Welding? That's up to you and your welding skills. And then I would be adding straps and gussets, because I assume that even a good weld is the weak spot in any situation, and it's also the point of max strain.
As far as the taper goes, if you think about working with forks, then yes, of course.
I am building hollow ones out of alloy that is about 3.5 times unltimately stronger than "300" structural steel. I am actually doing a "log/rock basket" for a loader, with many tines. Otherwise I would have bought a pair of forks. But at Aud$150+ per set, 15 or so of them gets a little expensive. <G>.
So I just potter away at it.
You could also weld up several thinner pieces and make a taper that way. You either weld shorter and shorter pieces top-on-top to cause the taper, or cut the taper into thinner pieces and weld them side by side. But watch for warpage.
Setup? Most guys who add forks to tractors make them just taller than the bucket on the back bit, then hinge them down from pins on the top of the bucket to sit against the front lower lip. Flip them out of the way when not wanted. The pins are usually quite long, so you can move the forks in and out. They therefore are quite thick. I'd be looking at axle steel for that. Obviously you will need to work out a way to make a bearing on the tine to take the axle. Not easy. Welding could be real trouble. I would bolt something to the top of the tine. I would also bolt on any extension that was needed to take the tine to the top of the bucket. If I was using standard steel, I would make the extensions maybe 1.5 times the depth and equal to the width of the tine.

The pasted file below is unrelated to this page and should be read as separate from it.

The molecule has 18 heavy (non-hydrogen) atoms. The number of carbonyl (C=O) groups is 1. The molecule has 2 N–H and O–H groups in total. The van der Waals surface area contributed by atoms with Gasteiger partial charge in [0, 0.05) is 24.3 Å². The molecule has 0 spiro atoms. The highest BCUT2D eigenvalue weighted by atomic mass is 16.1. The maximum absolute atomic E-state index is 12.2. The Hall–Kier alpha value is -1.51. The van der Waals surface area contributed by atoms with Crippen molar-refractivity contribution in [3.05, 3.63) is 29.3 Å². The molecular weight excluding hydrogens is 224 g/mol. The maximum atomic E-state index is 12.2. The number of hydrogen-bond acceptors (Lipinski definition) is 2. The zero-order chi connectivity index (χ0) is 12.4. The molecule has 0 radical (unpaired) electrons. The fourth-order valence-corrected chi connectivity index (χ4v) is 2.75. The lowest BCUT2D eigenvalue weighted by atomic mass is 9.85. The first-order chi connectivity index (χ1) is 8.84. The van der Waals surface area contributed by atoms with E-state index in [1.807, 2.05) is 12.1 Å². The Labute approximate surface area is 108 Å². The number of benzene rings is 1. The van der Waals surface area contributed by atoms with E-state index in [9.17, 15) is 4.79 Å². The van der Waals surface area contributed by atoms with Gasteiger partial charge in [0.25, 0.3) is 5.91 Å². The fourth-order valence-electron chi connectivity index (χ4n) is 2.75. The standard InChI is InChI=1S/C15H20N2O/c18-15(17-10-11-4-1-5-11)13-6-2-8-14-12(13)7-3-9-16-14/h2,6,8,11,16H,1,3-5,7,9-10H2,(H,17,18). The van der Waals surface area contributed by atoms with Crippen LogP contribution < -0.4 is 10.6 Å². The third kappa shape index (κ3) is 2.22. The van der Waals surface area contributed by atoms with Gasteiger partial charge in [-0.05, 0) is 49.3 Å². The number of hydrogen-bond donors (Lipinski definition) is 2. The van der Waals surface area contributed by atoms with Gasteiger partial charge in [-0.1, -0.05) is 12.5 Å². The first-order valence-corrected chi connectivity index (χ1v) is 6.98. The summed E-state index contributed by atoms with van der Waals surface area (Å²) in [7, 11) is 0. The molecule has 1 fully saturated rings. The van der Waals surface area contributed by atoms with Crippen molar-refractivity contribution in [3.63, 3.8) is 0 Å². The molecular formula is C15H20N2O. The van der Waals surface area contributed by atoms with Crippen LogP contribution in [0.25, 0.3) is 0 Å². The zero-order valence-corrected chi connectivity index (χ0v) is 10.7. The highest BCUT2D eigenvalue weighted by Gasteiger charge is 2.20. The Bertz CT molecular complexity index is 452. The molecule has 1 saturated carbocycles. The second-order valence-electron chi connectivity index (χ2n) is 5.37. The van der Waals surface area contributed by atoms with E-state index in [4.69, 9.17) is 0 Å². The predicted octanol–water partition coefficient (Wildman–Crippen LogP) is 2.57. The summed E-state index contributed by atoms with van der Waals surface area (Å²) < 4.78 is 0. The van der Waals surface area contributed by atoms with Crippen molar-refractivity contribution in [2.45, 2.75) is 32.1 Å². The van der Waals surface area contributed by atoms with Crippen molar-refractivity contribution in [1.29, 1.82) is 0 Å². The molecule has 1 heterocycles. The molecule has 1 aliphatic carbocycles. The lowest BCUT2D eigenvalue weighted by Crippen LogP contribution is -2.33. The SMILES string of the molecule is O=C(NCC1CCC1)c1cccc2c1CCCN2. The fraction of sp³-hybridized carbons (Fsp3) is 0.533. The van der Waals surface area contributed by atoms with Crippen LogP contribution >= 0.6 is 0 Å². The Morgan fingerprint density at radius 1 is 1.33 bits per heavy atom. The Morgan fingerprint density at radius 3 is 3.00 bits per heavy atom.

Just things to think about.

***************************************************** I know I am wrong about just about everything. So I am not going to listen when I am told I am wrong about the things I know I am right about.
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vaguely proposed a theory ......and in reply I say!:
remove ns from my header address to reply via email
Oh alright! I built a pair of very serviceable forks by using channel. 100mm * 50mm with a 10(12?)mm wall. They were probably 800-900mm long.
I cut the 50mm sides down using a circular saw and an abrasive blade, so I had a taper. I then welded a flat piece on the bottom, and a solid tip of maybe 12mm steel whbich I ground round. I built my own frame, as I wanted it on the back of the tractor on the 3PL. the uprights were also channel, with a flat piece on the back. They were welded and _not_ gusseted to the fork tines.
I can't say how long it took. It was a long time ago, with limikted equipt, and I built the whole frame as well.
I lifted some pretty impressive logs and root with those forks.
In the end I broke one, but not on the tractor. It was on the FEL of a small backhoe, crowding not lifting. Much more powerful. It broke at the weld. With gusseting and reinforcement it might have made it.